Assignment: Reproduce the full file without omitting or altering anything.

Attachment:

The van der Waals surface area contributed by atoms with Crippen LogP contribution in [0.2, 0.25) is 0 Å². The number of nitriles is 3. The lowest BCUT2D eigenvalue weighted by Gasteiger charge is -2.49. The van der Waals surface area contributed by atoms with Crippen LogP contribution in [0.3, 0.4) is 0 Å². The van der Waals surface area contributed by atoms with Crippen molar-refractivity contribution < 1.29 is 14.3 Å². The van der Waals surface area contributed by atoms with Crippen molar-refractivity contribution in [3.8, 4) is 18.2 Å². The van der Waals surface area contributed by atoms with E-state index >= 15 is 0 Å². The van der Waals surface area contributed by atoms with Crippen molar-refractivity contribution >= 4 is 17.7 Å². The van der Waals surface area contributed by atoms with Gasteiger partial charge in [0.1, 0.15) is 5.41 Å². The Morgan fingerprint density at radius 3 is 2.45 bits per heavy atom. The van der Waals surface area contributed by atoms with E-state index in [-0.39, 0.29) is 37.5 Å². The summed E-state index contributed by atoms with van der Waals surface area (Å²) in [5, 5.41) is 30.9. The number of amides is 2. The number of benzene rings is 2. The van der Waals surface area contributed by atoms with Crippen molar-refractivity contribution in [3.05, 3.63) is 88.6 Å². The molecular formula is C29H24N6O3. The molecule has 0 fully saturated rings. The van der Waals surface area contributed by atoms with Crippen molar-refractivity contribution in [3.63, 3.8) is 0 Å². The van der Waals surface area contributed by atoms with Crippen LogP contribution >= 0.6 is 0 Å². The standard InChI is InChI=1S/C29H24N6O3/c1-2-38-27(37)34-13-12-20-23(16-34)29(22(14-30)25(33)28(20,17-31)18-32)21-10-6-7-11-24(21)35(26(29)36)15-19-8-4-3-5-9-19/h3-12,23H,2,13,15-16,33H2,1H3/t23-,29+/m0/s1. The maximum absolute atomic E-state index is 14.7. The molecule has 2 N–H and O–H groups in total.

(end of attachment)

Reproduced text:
The van der Waals surface area contributed by atoms with Crippen LogP contribution in [0.2, 0.25) is 0 Å². The number of nitriles is 3. The lowest BCUT2D eigenvalue weighted by Gasteiger charge is -2.49. The van der Waals surface area contributed by atoms with Crippen LogP contribution in [0.3, 0.4) is 0 Å². The van der Waals surface area contributed by atoms with Crippen molar-refractivity contribution < 1.29 is 14.3 Å². The van der Waals surface area contributed by atoms with Crippen molar-refractivity contribution in [3.8, 4) is 18.2 Å². The van der Waals surface area contributed by atoms with E-state index >= 15 is 0 Å². The van der Waals surface area contributed by atoms with Crippen molar-refractivity contribution >= 4 is 17.7 Å². The van der Waals surface area contributed by atoms with Gasteiger partial charge in [0.1, 0.15) is 5.41 Å². The Morgan fingerprint density at radius 3 is 2.45 bits per heavy atom. The van der Waals surface area contributed by atoms with E-state index in [-0.39, 0.29) is 37.5 Å². The summed E-state index contributed by atoms with van der Waals surface area (Å²) in [5, 5.41) is 30.9. The number of amides is 2. The number of benzene rings is 2. The van der Waals surface area contributed by atoms with Crippen molar-refractivity contribution in [3.05, 3.63) is 88.6 Å². The molecular formula is C29H24N6O3. The molecule has 0 fully saturated rings. The van der Waals surface area contributed by atoms with Crippen molar-refractivity contribution in [3.63, 3.8) is 0 Å². The van der Waals surface area contributed by atoms with Crippen LogP contribution >= 0.6 is 0 Å². The standard InChI is InChI=1S/C29H24N6O3/c1-2-38-27(37)34-13-12-20-23(16-34)29(22(14-30)25(33)28(20,17-31)18-32)21-10-6-7-11-24(21)35(26(29)36)15-19-8-4-3-5-9-19/h3-12,23H,2,13,15-16,33H2,1H3/t23-,29+/m0/s1. The maximum absolute atomic E-state index is 14.7. The molecule has 2 N–H and O–H groups in total.